Why furry rabbit ears are not a natural wormer

Why furry rabbit ears are not a natural wormer

Don't rely on furry rabbit ears as a natural wormer for your dog, they don’t kill worms, and the fur won’t prevent them in the first place, either. Here’s why.

Sorry to be the bearer of bad news, but we don’t want you to assume furry rabbit ear dog chews will deworm your dog because they won’t. Furry rabbit ears are reported to ‘scour’ your dog’s gut, detaching worms from the gut wall, and sweeping them through the intestine and out the other end when your dog has a poo. Yet I can’t find one scientific piece of research to support this, nor any solid anecdotal evidence from a holistic vet or anywhere else. The only veterinary opinion, conventional or holistic, I can find is that rabbit ears are not a natural wormer.

And scientific or excellent anecdotal evidence (going back years) is what I want to see in something so serious as worms. Giving your dog a veterinary or natural wormer – we like Verm-X – and worm counting regularly is the only responsible way to go.

Let me explain.

Fur gets wet!

First, any fur your dog ingests will be wet from saliva and stomach juices, so it can’t effectively brush through your dog's gut and remove any worms.

Your dog has stellar stomach acid.

Additionally, dogs have a much higher level of stomach acid than humans do, strong enough to break down bones. When food enters the stomach, acid and enzymes get to work, digesting the food and passing it on to the small intestine to be broken down further. Rabbit fur is no match for this level of acidity.

Worms thrive in your dog’s gut.

Tapeworms and hookworms, for example, latch onto your dog’s gut wall in the small intestine and grow by eating whatever passes by. When the rabbit ear reaches the small intestine, there is minimal, if any, fur left.  The food breaks down, and the body absorbs the nutrition to be distributed where needed.

The worms, lodged firmly, can stay on indefinitely, releasing millions of eggs which pass through the small, then large, intestine and into the outside world when your dog has a poo. You need to get up early to catch a tapeworm out!

Test for worms

An IMPORTANT note about lungworm.

Lungworm larvae enter through the mouth and stomach, migrate through your dog’s gut wall, and into the bloodstream. They move to the heart, maturing into adults along the way, and then release millions of eggs, which break through the lung wall and make their way up. Your dog coughs them up, swallows them and passes them out. NEVER rely on a furry rabbit ear to kill lungworm. If your dog tests positive for lungworm, or you suspect it, the only way to get rid of it properly is with a veterinary lungworm treatment. Any holistic vet will tell you the same.

Test for lungworm

Rabbit ears do have their advantages.

Rabbit is a novel protein.

Rabbit is known as a novel protein, meaning it’s not usually something you’ll find in pet food and is possibly better tolerated by sensitive dogs. Commercial dog food recipes primarily use chicken, beef, and lamb as their primary protein source. So, if your dog has a sensitive stomach, try rabbit and see how they go.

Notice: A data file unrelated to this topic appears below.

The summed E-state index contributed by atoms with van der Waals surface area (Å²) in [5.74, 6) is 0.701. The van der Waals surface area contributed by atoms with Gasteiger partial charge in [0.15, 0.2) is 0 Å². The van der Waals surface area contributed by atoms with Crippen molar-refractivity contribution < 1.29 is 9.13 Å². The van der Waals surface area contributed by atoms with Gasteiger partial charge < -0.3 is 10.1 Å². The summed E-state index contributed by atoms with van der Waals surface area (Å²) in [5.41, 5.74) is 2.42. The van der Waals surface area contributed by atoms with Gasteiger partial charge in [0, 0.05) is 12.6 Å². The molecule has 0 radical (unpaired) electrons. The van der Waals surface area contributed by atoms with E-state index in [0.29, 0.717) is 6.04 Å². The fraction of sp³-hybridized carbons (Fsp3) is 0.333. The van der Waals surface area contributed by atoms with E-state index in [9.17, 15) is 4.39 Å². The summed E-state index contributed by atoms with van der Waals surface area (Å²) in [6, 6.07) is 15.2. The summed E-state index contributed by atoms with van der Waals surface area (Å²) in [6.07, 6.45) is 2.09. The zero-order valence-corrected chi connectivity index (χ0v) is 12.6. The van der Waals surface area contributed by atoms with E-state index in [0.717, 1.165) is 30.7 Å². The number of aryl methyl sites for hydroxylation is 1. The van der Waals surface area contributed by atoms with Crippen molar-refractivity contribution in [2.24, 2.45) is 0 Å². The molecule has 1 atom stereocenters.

Giving your dog a rabbit ear, with or without fur, is a high protein treat but also relatively high in fat, so consider them in your dog’s daily ration rather than feeding as an add-on. Think cake after dinner for us.

Rabbit ears are a good chew.

If your dog tolerates rabbit ears, furry or otherwise, they are brilliant as a healthy dog chew. Chewing is a dog’s version of a glass of wine! It has a calming and destressing effect on a dog. And a rabbit ear, sourced from a good supplier – the UK or EU, not China – will do wonders to chill them out.

Do a worm count as part of your worming routine.

If you suspect worms or want to check for them, do a worm count test for your dog. Especially if you don't worm them or only wish to do so if they’re present or to check if your dog wormer is working, buy one of our worm count or lungworm kits, or better still, our All-in-One kit to test for worms, lungworms and giardia.

Our kits are simple to use and come with obvious instructions of how to do one: in written, picture and video form, use whichever works for you.

Collect a sample of your dog's poo and put it in the pot(s) provided. Then, please fill out your details and post them to the lab in the prepaid, tracked envelope provided in the kit. We use FECLAB to test the sample(s) for worms, including tapeworms, roundworms, hookworms, whipworms, lungworms, and giardia (in the worm count test). We have separate kits if you only want to test for lungworm or giardia. You'll receive your results twenty-four to forty-eight hours after your sample arrives at the lab.

Test your dog for worms with a worm count and worm your dog if you want to, but don’t rely on feeding your dog a furry rabbit ear to do such a serious job. They are not a natural dog wormer or deterrent.

Buy a test.

Note: A Faecal egg count is a snapshot of a specific moment in time. The test detects eggs of mature parasites that live inside the body and pass their eggs to the outside by shedding them into the dogs' stool. At the time of testing, the parasites may be too young to produce eggs. If no eggs are being shed, the infection cannot be detected. There is also a possibility that the eggs are in such small numbers at the time of testing that they would be undetectable, thus showing a negative result. The above is extremely rare, but we want to highlight the possibilities.

 

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